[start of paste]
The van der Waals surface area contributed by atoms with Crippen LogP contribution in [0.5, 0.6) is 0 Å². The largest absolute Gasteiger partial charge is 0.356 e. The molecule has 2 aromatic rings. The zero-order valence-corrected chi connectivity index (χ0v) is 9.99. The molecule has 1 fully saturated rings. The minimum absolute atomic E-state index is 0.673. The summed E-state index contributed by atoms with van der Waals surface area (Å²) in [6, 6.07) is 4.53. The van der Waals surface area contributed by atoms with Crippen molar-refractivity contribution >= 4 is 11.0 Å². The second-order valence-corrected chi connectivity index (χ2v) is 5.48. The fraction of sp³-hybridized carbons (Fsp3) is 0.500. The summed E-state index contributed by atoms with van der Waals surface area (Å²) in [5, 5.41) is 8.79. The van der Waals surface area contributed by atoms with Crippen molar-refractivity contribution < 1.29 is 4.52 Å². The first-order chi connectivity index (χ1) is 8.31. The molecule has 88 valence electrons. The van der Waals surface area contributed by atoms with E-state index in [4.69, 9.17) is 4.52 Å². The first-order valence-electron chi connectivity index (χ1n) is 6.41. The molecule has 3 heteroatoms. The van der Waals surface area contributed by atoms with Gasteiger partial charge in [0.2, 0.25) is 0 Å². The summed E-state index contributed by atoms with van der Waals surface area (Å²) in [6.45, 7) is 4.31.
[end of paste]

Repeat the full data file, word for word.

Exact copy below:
The van der Waals surface area contributed by atoms with Crippen LogP contribution in [0.5, 0.6) is 0 Å². The largest absolute Gasteiger partial charge is 0.356 e. The molecule has 2 aromatic rings. The zero-order valence-corrected chi connectivity index (χ0v) is 9.99. The molecule has 1 fully saturated rings. The minimum absolute atomic E-state index is 0.673. The summed E-state index contributed by atoms with van der Waals surface area (Å²) in [6, 6.07) is 4.53. The van der Waals surface area contributed by atoms with Crippen molar-refractivity contribution >= 4 is 11.0 Å². The second-order valence-corrected chi connectivity index (χ2v) is 5.48. The fraction of sp³-hybridized carbons (Fsp3) is 0.500. The summed E-state index contributed by atoms with van der Waals surface area (Å²) in [5, 5.41) is 8.79. The van der Waals surface area contributed by atoms with Crippen molar-refractivity contribution < 1.29 is 4.52 Å². The first-order chi connectivity index (χ1) is 8.31. The molecule has 88 valence electrons. The van der Waals surface area contributed by atoms with E-state index in [4.69, 9.17) is 4.52 Å². The first-order valence-electron chi connectivity index (χ1n) is 6.41. The molecule has 3 heteroatoms. The van der Waals surface area contributed by atoms with Gasteiger partial charge in [0.2, 0.25) is 0 Å². The summed E-state index contributed by atoms with van der Waals surface area (Å²) in [6.45, 7) is 4.31.